Since dieselgate, there has been a sea-change in government responses to the issue. People are moving first against the poisonous impacts of diesel and then against the climate impacts of both petrol and diesel. It is as if the weight of evidence against inadequately regulated motoring has simply been too much for even the best-funded corporate lobbyists to hold back any longer (though their influence remains substantial).

Our updated shopping guide to cars and e-cars outlines some of the proposed dates for country-wide phasing out of the traditional internal combustion engine car (IEC). Around 50 countries have announced upcoming bans of sales of new ICE passenger cars, with dates ranging from:

  • 2025 Norway
  • 2030 Germany
  • 2030 UK
  • 2035 China
  • 2050 Indonesia.

In the UK, all new sales of pure ICE cars are to end by 2030, although hybrids will still be able to be sold up until 2035.

At the COP21 conference in November 2021, car firms agreed to end the sale of fossil fuel vehicles by 2040. But most environmental campaign groups argue that 2040 is too late. This is partly because new cars can last for around 14 years before they need replacing, so it looks like it will be well after 2040 when they really become museum pieces in most countries.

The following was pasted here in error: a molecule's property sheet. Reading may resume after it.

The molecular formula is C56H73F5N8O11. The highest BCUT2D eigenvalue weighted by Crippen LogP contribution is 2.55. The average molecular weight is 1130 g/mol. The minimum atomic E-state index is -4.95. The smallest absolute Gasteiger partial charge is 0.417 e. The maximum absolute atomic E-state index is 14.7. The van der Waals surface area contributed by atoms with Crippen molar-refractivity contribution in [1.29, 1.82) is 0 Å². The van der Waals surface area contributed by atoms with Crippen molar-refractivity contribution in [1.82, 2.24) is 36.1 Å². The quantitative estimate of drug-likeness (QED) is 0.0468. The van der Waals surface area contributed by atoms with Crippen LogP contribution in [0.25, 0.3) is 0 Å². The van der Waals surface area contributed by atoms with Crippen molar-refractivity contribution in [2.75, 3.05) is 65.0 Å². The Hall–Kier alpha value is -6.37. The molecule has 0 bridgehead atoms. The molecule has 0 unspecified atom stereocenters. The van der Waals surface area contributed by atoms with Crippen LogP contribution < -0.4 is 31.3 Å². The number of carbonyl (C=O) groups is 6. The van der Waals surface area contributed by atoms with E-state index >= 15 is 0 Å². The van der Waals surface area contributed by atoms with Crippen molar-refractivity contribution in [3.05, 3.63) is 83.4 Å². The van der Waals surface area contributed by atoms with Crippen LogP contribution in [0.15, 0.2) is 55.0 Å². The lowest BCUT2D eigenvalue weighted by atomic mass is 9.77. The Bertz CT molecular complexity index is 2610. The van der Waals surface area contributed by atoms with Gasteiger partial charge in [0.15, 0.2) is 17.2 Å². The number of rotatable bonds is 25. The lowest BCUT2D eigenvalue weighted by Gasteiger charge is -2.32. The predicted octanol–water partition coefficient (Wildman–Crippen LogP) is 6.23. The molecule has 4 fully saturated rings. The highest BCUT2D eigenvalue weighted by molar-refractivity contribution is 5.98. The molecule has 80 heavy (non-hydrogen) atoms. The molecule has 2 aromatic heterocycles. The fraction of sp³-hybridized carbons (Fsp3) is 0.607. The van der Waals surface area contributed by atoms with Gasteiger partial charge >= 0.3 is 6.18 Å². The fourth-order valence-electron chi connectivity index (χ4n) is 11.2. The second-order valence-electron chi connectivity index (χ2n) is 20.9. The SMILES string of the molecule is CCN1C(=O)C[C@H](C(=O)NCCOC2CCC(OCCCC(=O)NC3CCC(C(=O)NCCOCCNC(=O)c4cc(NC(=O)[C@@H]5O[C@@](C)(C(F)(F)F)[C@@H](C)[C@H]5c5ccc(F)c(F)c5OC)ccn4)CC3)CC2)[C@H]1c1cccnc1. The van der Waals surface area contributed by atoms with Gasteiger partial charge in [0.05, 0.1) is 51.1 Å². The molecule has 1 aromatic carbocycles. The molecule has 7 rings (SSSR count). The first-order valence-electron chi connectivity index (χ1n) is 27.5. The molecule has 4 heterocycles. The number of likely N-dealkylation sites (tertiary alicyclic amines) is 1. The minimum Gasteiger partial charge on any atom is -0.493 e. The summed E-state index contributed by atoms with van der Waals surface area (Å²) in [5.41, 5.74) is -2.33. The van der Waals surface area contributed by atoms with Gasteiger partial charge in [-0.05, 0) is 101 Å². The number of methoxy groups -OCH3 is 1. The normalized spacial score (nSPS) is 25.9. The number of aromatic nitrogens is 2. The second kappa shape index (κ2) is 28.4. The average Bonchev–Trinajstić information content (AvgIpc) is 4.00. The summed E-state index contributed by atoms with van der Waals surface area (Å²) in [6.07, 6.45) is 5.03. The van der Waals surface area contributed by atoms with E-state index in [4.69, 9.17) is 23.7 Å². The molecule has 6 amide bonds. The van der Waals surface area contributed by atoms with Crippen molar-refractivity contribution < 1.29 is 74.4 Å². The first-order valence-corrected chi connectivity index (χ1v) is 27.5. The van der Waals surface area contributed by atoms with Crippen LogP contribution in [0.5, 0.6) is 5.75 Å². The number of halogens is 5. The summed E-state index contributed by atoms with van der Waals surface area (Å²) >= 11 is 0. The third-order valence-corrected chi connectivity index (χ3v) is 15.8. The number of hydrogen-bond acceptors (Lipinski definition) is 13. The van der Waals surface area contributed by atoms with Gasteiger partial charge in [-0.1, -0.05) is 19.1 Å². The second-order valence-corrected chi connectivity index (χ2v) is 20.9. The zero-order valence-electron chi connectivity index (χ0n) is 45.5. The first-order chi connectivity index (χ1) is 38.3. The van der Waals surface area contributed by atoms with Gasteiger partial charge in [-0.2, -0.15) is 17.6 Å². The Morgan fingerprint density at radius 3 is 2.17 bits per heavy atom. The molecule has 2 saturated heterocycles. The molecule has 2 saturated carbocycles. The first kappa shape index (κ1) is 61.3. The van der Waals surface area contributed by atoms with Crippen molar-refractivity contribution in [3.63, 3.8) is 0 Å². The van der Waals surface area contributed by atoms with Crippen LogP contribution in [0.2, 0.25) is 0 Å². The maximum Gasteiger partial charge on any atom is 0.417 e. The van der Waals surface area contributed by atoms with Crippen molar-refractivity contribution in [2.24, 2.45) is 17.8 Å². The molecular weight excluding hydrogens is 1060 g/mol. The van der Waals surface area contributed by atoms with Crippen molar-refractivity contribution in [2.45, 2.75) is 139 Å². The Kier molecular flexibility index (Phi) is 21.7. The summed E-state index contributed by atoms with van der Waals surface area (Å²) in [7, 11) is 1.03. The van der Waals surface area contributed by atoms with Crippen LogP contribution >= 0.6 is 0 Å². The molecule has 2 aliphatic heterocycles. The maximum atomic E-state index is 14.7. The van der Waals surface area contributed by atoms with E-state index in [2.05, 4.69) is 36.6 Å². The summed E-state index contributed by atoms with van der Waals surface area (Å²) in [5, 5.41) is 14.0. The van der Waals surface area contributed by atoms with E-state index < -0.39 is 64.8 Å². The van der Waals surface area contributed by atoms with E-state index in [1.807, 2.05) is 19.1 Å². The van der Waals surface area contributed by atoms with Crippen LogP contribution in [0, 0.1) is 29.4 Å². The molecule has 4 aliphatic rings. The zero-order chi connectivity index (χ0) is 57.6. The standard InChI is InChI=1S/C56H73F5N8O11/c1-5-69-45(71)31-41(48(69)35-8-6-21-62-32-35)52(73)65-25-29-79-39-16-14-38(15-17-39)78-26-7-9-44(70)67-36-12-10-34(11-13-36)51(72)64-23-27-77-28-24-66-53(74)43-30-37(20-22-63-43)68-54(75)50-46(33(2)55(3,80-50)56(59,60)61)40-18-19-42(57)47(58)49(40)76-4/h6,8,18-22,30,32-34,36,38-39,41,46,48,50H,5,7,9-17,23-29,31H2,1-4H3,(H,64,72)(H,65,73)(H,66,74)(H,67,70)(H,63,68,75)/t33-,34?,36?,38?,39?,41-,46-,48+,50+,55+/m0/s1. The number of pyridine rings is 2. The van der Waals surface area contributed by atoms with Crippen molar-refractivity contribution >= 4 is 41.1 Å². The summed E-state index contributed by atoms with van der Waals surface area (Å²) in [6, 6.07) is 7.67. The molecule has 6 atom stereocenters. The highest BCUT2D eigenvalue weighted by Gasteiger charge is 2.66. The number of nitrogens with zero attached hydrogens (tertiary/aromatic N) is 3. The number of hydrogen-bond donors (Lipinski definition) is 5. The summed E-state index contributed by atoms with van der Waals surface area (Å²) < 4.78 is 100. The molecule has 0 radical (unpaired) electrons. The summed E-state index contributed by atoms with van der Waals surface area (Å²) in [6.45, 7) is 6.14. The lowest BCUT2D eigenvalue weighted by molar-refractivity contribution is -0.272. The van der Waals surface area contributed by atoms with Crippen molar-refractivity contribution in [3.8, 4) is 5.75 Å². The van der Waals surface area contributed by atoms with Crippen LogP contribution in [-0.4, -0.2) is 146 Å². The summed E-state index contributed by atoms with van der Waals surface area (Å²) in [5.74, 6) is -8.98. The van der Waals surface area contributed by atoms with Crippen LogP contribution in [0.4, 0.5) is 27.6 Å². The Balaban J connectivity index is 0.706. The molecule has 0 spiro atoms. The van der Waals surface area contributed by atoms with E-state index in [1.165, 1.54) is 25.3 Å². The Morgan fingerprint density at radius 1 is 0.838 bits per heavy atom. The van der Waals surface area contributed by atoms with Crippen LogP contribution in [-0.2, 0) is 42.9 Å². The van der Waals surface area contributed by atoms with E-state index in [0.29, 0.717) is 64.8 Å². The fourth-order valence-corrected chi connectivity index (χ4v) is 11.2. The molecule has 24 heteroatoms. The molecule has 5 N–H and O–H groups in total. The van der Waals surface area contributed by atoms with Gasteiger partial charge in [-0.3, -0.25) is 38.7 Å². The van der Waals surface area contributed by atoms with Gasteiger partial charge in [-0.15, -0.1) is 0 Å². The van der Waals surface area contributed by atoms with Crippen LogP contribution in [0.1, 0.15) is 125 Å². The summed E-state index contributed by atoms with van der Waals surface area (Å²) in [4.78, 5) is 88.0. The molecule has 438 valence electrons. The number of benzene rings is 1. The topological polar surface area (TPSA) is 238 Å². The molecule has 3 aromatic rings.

Setting ambitious targets for the future without constant vigilance can often see such targets slip. Nevertheless, when we look at how much has changed in recent years, it is hugely encouraging to see clear(ish) shared goals and ambitions spreading so fast around the world. More needs to be done, particularly around electrifying larger buses and trucks, but it is encouraging nonetheless.

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The future’s electric

Our latest car guide explains how the future needs to be one of electric vehicles powered by a 100% renewable energy grid. It is the emergence of electric vehicles as a viable replacement technology which has been key to giving governments the confidence to draw a line under petrol and diesel.